Wednesday, May 21, 2014

Book Review: The Samurai's Garden by Gail Tsukiyama

When we Westerners think about the run up to World War II in the 1930s, we tend to focus on Hitler's rise to power in Europe.  Japan's aggressions in China rarely, if ever, cross our minds, but there are as many heart-breaking and human stories from that brutal campaign as there are on the other side of the world.

The Samurai's Garden follows a young Chinese man, Stephen.  Recovering from tuberculosis, he is sent to his family's summer home in the small town of Tarumi, Japan, where the property's caretaker, Matsu, becomes his caretaker, friend, and father figure.  His mother, sister, and schoolmates stay behind in Hong Kong, while his father continues working in Tokyo.

As Stephen recuperates, he spends his time resting, swimming, painting, and getting to know the village inhabitants.  Slowly he notices that he is the only young man around, all the others having been conscripted into the Japanese army.  The war is an incessant backdrop for the novel and he and Matsu listen to the radio reports of Japanese victories and read the day-old newspapers Stephen's father sends down from Tokyo documenting the Japanese army's inexorable march closer and closer to his family's home.  The tension of the war is a constant contrast to the freedom Stephen feels as he heals and learns.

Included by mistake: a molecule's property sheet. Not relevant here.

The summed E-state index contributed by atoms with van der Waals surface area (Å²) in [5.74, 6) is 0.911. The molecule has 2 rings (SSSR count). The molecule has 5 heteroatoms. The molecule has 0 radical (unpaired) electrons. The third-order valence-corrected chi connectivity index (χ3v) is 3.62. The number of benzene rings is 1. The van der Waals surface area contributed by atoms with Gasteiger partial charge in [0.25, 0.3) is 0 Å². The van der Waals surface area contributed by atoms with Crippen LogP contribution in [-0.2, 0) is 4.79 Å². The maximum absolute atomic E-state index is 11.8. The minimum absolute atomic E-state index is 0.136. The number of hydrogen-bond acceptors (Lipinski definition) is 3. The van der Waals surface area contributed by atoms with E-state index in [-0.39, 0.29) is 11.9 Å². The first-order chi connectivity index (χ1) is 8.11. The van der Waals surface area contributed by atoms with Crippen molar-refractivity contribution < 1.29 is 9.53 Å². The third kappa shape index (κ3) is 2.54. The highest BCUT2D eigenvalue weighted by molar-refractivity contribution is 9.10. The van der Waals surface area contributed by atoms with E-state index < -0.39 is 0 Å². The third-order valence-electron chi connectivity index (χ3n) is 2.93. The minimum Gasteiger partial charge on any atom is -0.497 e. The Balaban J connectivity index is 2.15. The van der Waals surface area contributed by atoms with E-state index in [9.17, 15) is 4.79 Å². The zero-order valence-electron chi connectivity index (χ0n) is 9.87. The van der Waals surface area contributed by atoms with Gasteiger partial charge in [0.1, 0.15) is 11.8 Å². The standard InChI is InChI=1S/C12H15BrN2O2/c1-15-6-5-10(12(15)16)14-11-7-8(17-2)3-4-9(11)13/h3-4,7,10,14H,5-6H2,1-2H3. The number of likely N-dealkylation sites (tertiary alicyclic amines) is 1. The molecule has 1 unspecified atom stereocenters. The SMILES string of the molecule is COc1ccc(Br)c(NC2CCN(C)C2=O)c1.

Stephen learns difficult truths about his family while he's in Tarumi.  Wrestling with the knowledge that his father is not the person he thought he was, Stephen leans on the quiet integrity and solidity of Matsu. Matsu takes him to visit a leper colony on a nearby mountain and Stephen meets Sachi, the woman Matsu saved from despair when she became ill and was rejected by her family for bringing shame upon them.  Sachi becomes an important influence on Stephen as well, teaching him from her life experiences and example.

The Samurai's Garden is a moving story of growth and healing, love and loss, fear and bravery, humility and beauty.  The language is almost achingly beautiful at times and the Japanese and Chinese cultures are explained so subtly and effectively.  This is an author I'd like to read more from.

The Samurai's Garden
by Gail Tsukiyama
ISBN: 9780312144074
Buy it from Amazon here: (hardcoverpaperback, ebook)
Find it at a local independent bookseller.
Look it up on Goodreads.
Check it out at your local library (find the nearest one here).

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